Interesting on Insurance

Cant seem to post here.

Dear Ben,
At its foundation, insurance pricing is quite simple. Insurance companies are concerned about risk of future loss. Low risk means low prices. High risk means high prices. Simple.

In the real world, things get complicated because companies use so many different factors to predict risk. These “risk predictors” are based on the statistical analysis of large groups of people sharing the same characteristics.

For example, statistics show that drivers with speeding tickets are more likely to have accidents than drivers without. Drivers with tickets represent greater risk and, therefore, pay more for auto insurance.

Similarly, statistics also show that home owners with recent claims are more likely to have additional claims before home owners with no previous claims will have their first. Therefore, home owners with prior claims experience represent higher risk and pay more for home insurance.

It’s all factual statistics. And every kind of insurance - auto, home, life, etc. - uses some set of risk factors to determine eligibility and price.

Naturally, insurance companies are constantly trying to improve their ability to predict risk of future loss. The better they get at it, the more competitive they can be . offering lower prices to people who are statistically least likely to have future claims and charging more for people who are statistically most likely to have future claims.

How you Handle Money Becomes a Risk Predictor

[FONT=‘Times New Roman’]To that end, most insurance companies (92% according to a recent industry report) have recently added another “risk predicting factor” to their analysis of auto, home and other personal lines of insurance . It’s the level of financial responsibility you demonstrate.

Why have they done this? Because statistical analysis shows a connection between financial responsibility and insurance claims. And, like I explained above, predicting risk is all about statistics.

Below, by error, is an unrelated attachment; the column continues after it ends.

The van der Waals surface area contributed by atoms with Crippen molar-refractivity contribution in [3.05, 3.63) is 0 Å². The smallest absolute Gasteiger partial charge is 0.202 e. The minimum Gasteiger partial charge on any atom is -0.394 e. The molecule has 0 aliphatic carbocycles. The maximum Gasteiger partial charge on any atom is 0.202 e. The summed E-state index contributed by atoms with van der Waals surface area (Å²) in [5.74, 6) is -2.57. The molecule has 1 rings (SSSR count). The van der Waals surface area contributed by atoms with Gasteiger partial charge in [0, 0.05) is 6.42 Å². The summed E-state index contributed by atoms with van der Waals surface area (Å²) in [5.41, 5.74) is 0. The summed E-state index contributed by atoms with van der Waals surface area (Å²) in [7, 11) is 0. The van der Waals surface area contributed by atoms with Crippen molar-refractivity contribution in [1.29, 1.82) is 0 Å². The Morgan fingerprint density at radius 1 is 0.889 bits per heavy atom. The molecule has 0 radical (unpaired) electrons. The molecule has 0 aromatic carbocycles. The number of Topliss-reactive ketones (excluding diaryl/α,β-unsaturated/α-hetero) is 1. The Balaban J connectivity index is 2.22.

Oversimplified, a statistical analysis of financial responsibility shows that people who pay their bills on time and have good credit tend to have fewer claims and smaller losses - for both auto and home policies. At the other end of the spectrum, people who demonstrate the worst financial responsibility also tend to have the worst claims experience.

Therefore, people who demonstrate the best financial responsibility represent lower risk and will tend to get lower insurance rates than average. And people who demonstrate poor financial responsibility represent higher risk and will pay more for insurance.

The direct impact your history of financial responsibility will have on your insurance rates will vary from company to company and situation to situation. But the lesson is clear, if you pay your bills on time and maintain a good credit history, you will most likely reap the benefits of lower insurance prices, too.

There was contact info and a website at the bottom of this and every time I submitted it said server not found? What is up with that?

We’re here to help! So if you have any questions or concerns, give us a call at 615-329-8121, Monday thru Friday between the hours of 9-5. Or if you prefer, you can reach us via the internet, 24 hours a day at


Tim King
King & Associates Insurance
33 Music Square W, 108A
Nashville, TN 37203

P.S. Need some extra cash? Well, with our referral program, you can receive free gas cards! Tell your friends and family to call King & Associates and mention your name, and your gas card will be on its way–regardless of their decision to do business with us! Now we’ve made it even easier on you. Log onto our website at and click on Referrals for more info.

It works when I take all the links out of it, contact, website info , etccc

Oh, nooooooooo. Don’t let Jim Bushart see that referral rewards marketing.:smiley:

I thought about that too. He said since the referral rewards started business highly increased!